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The early months of World War Two were known as the phoney war for good reason, as Germany took Poland without Warsaw’s allies (Britain and France) committing much in the way of troops on the ground.
But the invasion of France in May 1940 finally drew the major allies into the war, as Britain committed her troops to the French. It was an ill-fated move that saw the Allies driven into a small strip of coastline at Dunkirk, France, awaiting evacuation under heavy German bombardment.
It’s against this backdrop that Christopher Nolan’s eponymous take on the evacuation takes place — and it’s anything but phony.
Dunkirk faithfully sticks to authenticity for the most part, both in the setting and machinery depicted and when it comes to the on-screen action. Between the harrowing sirens of German Stuka dive bombers and the often terrifying scenes in the water and on the beaches, the movie goes a long way to conveying the bleakness of the situation, as the Third Reich stands on the British welcome mat.
Think a more subtle yet no less harrowing Saving Private Ryan and you’ve got a good idea of what to expect from Dunkirk. Spielberg’s epic has the head-long leap into death that was the D-Day landings, a nail-biting sniper scene and that final battle, but Nolan has more than a few moments of his own here that had me gnawing my bottom lip in the tension and the terror.
Dunkirk doesn’t rely on stomach-churning gore like Saving Private Ryan though, the strained soundtrack effectively punctuating these sequences instead.
It’s not a glorified documentary then. Dunkirk uses a neat storytelling formula, focussing on three drastically different participants for varying lengths of time, their ordeals eventually converging. It makes for a weaving yarn, as you jump between participants, but I never felt lost, which says a lot coming from me.
As for the acting, it’s not quite fair to single out names, but special mention must go to the boat captain, played by Mark Rylance. Rylance’s character manages to carry a steely “I’ve seen it all before” demeanour even when the unthinkable happens and you’re left wondering “but how can you stay calm?”.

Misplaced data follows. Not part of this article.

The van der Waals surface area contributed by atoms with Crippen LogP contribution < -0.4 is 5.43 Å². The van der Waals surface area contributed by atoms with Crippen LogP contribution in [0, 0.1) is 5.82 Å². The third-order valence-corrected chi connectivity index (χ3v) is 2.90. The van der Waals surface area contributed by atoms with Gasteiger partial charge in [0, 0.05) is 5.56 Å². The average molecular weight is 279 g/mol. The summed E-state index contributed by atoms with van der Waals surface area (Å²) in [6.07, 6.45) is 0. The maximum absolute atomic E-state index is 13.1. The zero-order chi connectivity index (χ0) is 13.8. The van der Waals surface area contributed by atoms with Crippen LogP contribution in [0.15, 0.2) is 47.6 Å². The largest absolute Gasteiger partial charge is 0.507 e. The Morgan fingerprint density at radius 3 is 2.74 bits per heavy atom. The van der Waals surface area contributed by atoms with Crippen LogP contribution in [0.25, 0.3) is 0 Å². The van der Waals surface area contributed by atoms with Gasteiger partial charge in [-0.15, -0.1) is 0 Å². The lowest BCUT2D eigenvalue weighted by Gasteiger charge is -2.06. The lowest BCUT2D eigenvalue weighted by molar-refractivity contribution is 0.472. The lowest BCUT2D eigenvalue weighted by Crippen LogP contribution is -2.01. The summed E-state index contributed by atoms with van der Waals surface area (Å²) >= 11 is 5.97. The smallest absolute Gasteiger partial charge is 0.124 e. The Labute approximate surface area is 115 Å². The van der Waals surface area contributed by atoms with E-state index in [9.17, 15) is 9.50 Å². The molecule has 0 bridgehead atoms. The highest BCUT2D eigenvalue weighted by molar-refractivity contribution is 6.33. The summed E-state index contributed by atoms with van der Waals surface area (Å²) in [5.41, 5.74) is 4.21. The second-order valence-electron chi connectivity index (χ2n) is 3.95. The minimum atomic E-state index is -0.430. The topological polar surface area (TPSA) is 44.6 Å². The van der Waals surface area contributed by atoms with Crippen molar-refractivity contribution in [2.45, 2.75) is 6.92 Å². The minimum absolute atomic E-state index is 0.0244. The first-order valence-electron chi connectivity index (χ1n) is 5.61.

Cillian Murphy also turns in a great performance, making you simultaneously abhor yet pity him. And what of the much-noted appearance by Harry Styles? I wouldn’t have been able to pick him out were it not for a fellow reviewer/critic referencing him during the screening. I think this is a good thing (because blending in well etc).
Dunkirk manages to feel epic and nerve-wracking, without resorting to cheap tricks for the most part
It’s a pity that Barry Keoghan never gets to shine, having previously shown his acting chops off in ’71. But then again, the movie isn’t about his character obviously, so it can’t be faulted at all.
That’s not to say the film doesn’t take liberties or leave you going “wuh?” on the rare occasion, with the denouement playing host to a couple. It doesn’t spoil the film at all, but it’s one of the few minor stumbling blocks in an otherwise gripping narrative.
Combine the great acting with the gripping narrative and the many edge-of-your-seat scenes and it’s clear that Dunkirk might just be one of the best war movies ever made. History buffs will also love the sense of foreboding, time and place. After all, we know the timeline of events and who ultimately wins, but it feels like you can see the end of the war from your cinema seat.